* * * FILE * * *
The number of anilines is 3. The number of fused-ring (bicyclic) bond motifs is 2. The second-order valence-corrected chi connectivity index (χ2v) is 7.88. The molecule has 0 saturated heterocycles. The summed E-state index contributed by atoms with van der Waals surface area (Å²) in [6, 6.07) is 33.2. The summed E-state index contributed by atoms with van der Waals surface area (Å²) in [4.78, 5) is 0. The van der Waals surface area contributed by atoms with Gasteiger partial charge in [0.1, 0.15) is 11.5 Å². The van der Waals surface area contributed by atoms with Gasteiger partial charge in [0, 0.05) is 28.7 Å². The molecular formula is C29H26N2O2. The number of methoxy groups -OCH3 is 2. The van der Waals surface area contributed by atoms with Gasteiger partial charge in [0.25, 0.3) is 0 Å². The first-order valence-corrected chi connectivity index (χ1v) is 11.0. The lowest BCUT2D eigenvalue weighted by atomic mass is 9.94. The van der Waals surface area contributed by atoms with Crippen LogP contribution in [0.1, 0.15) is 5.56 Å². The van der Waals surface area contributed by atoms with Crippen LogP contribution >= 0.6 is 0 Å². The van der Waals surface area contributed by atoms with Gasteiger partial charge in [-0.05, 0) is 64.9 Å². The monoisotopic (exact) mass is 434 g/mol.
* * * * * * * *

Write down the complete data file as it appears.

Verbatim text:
The number of anilines is 3. The number of fused-ring (bicyclic) bond motifs is 2. The second-order valence-corrected chi connectivity index (χ2v) is 7.88. The molecule has 0 saturated heterocycles. The summed E-state index contributed by atoms with van der Waals surface area (Å²) in [6, 6.07) is 33.2. The summed E-state index contributed by atoms with van der Waals surface area (Å²) in [4.78, 5) is 0. The van der Waals surface area contributed by atoms with Gasteiger partial charge in [0.1, 0.15) is 11.5 Å². The van der Waals surface area contributed by atoms with Gasteiger partial charge in [0, 0.05) is 28.7 Å². The molecular formula is C29H26N2O2. The number of methoxy groups -OCH3 is 2. The van der Waals surface area contributed by atoms with Gasteiger partial charge in [0.25, 0.3) is 0 Å². The first-order valence-corrected chi connectivity index (χ1v) is 11.0. The lowest BCUT2D eigenvalue weighted by atomic mass is 9.94. The van der Waals surface area contributed by atoms with Crippen LogP contribution in [0.1, 0.15) is 5.56 Å². The van der Waals surface area contributed by atoms with Crippen LogP contribution >= 0.6 is 0 Å². The van der Waals surface area contributed by atoms with Gasteiger partial charge in [-0.05, 0) is 64.9 Å². The monoisotopic (exact) mass is 434 g/mol.